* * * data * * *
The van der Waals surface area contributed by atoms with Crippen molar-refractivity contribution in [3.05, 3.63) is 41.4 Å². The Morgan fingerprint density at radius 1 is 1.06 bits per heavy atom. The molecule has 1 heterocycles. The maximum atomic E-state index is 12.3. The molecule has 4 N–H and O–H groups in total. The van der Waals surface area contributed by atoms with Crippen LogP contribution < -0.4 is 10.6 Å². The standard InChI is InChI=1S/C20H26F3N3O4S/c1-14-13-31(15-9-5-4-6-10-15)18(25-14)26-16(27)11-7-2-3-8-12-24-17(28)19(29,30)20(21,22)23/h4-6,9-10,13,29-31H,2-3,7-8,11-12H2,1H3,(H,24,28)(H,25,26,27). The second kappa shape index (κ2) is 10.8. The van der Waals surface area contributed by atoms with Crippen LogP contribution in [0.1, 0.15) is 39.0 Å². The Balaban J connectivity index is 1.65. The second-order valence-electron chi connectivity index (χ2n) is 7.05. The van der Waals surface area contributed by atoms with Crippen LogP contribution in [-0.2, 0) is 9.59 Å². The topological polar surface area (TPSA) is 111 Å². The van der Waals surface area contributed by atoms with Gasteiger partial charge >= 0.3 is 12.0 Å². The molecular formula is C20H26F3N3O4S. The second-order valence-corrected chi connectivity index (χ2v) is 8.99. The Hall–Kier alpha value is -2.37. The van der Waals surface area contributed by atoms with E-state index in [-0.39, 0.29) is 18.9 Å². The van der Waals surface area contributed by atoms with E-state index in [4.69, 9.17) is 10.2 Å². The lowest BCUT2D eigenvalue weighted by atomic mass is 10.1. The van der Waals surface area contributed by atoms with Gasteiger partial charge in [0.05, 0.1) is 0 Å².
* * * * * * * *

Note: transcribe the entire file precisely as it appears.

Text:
The van der Waals surface area contributed by atoms with Crippen molar-refractivity contribution in [3.05, 3.63) is 41.4 Å². The Morgan fingerprint density at radius 1 is 1.06 bits per heavy atom. The molecule has 1 heterocycles. The maximum atomic E-state index is 12.3. The molecule has 4 N–H and O–H groups in total. The van der Waals surface area contributed by atoms with Crippen LogP contribution < -0.4 is 10.6 Å². The standard InChI is InChI=1S/C20H26F3N3O4S/c1-14-13-31(15-9-5-4-6-10-15)18(25-14)26-16(27)11-7-2-3-8-12-24-17(28)19(29,30)20(21,22)23/h4-6,9-10,13,29-31H,2-3,7-8,11-12H2,1H3,(H,24,28)(H,25,26,27). The second kappa shape index (κ2) is 10.8. The van der Waals surface area contributed by atoms with Crippen LogP contribution in [0.1, 0.15) is 39.0 Å². The Balaban J connectivity index is 1.65. The second-order valence-electron chi connectivity index (χ2n) is 7.05. The van der Waals surface area contributed by atoms with Crippen LogP contribution in [-0.2, 0) is 9.59 Å². The topological polar surface area (TPSA) is 111 Å². The van der Waals surface area contributed by atoms with Gasteiger partial charge >= 0.3 is 12.0 Å². The molecular formula is C20H26F3N3O4S. The second-order valence-corrected chi connectivity index (χ2v) is 8.99. The Hall–Kier alpha value is -2.37. The van der Waals surface area contributed by atoms with E-state index in [-0.39, 0.29) is 18.9 Å². The van der Waals surface area contributed by atoms with E-state index in [4.69, 9.17) is 10.2 Å². The lowest BCUT2D eigenvalue weighted by atomic mass is 10.1. The van der Waals surface area contributed by atoms with Gasteiger partial charge in [0.05, 0.1) is 0 Å².